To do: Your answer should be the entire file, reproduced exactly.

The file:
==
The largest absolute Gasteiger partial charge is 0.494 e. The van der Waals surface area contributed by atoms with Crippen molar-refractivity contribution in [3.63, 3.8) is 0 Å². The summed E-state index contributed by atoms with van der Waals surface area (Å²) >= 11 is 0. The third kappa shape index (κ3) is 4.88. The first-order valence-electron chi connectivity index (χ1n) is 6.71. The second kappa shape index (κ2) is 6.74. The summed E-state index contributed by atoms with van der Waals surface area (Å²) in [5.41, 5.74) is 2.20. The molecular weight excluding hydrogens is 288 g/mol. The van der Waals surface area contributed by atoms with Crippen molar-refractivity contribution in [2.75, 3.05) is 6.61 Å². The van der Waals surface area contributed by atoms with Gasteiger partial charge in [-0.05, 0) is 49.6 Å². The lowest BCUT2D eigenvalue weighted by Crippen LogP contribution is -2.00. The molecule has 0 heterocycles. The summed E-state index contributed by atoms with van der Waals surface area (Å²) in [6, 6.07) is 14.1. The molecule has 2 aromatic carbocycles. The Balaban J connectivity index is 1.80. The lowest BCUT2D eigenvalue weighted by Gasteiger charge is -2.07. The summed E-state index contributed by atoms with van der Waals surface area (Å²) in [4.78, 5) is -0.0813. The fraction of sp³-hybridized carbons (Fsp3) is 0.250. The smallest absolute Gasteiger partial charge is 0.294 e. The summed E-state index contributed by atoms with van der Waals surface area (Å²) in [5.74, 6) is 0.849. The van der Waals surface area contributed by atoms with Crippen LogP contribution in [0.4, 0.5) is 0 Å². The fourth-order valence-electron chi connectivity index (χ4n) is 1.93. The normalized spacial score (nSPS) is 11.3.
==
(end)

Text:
The largest absolute Gasteiger partial charge is 0.494 e. The van der Waals surface area contributed by atoms with Crippen molar-refractivity contribution in [3.63, 3.8) is 0 Å². The summed E-state index contributed by atoms with van der Waals surface area (Å²) >= 11 is 0. The third kappa shape index (κ3) is 4.88. The first-order valence-electron chi connectivity index (χ1n) is 6.71. The second kappa shape index (κ2) is 6.74. The summed E-state index contributed by atoms with van der Waals surface area (Å²) in [5.41, 5.74) is 2.20. The molecular weight excluding hydrogens is 288 g/mol. The van der Waals surface area contributed by atoms with Crippen molar-refractivity contribution in [2.75, 3.05) is 6.61 Å². The van der Waals surface area contributed by atoms with Gasteiger partial charge in [-0.05, 0) is 49.6 Å². The lowest BCUT2D eigenvalue weighted by Crippen LogP contribution is -2.00. The molecule has 0 heterocycles. The summed E-state index contributed by atoms with van der Waals surface area (Å²) in [6, 6.07) is 14.1. The molecule has 2 aromatic carbocycles. The Balaban J connectivity index is 1.80. The lowest BCUT2D eigenvalue weighted by Gasteiger charge is -2.07. The summed E-state index contributed by atoms with van der Waals surface area (Å²) in [4.78, 5) is -0.0813. The fraction of sp³-hybridized carbons (Fsp3) is 0.250. The smallest absolute Gasteiger partial charge is 0.294 e. The summed E-state index contributed by atoms with van der Waals surface area (Å²) in [5.74, 6) is 0.849. The van der Waals surface area contributed by atoms with Crippen LogP contribution in [0.4, 0.5) is 0 Å². The fourth-order valence-electron chi connectivity index (χ4n) is 1.93. The normalized spacial score (nSPS) is 11.3.